Note: This page was on my Pet-Tails site for years and people seemed to enjoy it. All of these animals have now gone to the rainbow bridge, but I’ve included their stories are here for posterity.
Every rescue has a story…and here are the stories of my pets
Leia (Black Border Collie Mix): About a month after moving to Idaho, I started volunteering at the local animal shelter. There I met a fuzzy little black pup who wasn’t healthy. She also had the disadvantage of being a black puppy and getting older, so no one wanted her. The folks at the shelter said she either had kennel cough or distemper. I decided I didn’t want that little black pup to lose her chance at a home, so I adopted Leia, and took her to the vet. The problem turned out to be kennel cough and a few antibiotics later, as you can see, Leia is a happy, healthy hound. Her main vice was separation anxiety. In other words, when we left her alone, she tried to eat her way out of the house. We tried many things, but basically the best thing we did was get Tika. We always say that Tika is Leia’s dog and it’s true.
Tika (Golden Retriever): Her story starts off badly. She began her life as a puppy mill puppy. When the mill was raided in the winter of 1997, she was dumped in the street and was found with her feet frozen into the ice by an elderly couple in town. Tika was about 6 weeks old at the time and her medical records said she was “immunosuppressed.” But the older couple took her in and put her in the back yard. Unfortunately, by the time Tika was five months old the couple could take her hyperactive ways anymore and brought her to the animal shelter. When I adopted Tika, she had almost every behavior problems in the book. Submissive urination, excitement urination, jumping on people, you name it. She couldn’t focus on anything long enough to even begin to be trained. Suffice it to say, Tika was completely out of control and James couldn’t touch her for the first 6 months we had her. After consulting with a behaviorist and vets, I discovered that Tika is hyperkinetic (the doggie equivalent of ADHD in kids), a situation that has been resolved through obedience classes and behavior modification training.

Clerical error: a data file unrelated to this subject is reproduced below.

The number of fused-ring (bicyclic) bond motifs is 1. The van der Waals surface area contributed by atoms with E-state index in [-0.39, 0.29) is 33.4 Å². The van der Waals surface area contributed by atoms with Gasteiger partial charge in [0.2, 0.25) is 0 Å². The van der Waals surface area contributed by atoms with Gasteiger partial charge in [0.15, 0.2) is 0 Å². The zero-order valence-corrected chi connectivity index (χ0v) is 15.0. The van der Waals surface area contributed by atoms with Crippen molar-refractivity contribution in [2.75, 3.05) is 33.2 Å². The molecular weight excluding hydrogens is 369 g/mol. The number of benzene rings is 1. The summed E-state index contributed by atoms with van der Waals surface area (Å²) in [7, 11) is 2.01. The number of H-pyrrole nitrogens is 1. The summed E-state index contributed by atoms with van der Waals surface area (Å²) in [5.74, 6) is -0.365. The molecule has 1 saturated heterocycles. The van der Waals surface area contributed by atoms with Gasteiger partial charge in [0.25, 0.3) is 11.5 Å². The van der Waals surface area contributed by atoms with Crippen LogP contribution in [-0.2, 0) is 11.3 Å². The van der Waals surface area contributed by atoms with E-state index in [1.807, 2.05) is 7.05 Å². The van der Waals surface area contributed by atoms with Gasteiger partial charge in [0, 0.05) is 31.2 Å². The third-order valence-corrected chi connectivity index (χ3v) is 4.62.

Cami (White Samoyed/Aussie Shepherd/Lab Mix): Cami was the cutest puppy I had ever seen. (And as an animal shelter volunteer and employee, I have seen a LOT of puppies.) When I was volunteering at the shelter, I spent some time holding and cuddling her. After I got home, told my husband about the tiny fuzzball puppy I’d met. When I showed Cami to James, it was love at first sight…he cuddled Cami and couldn’t leave the building without her. Cami was adorable and well adjusted, until she hit 4 months old. Then she became psycho weirdo dog. I thought I knew about dogs, but I couldn’t figure her out. No one else could either. After three years filled with vet trips, university consultations, medications, and socialization classes, I ran across a reference to a study indicating that thyroid imbalance can affect canine behavior. So she had the vet do a “full thyroid panel” and lo and behold Cami’s problems were a lack of thyroid hormones! Now with her daily thyroid supplements, Cami is a happy, happy little hound again.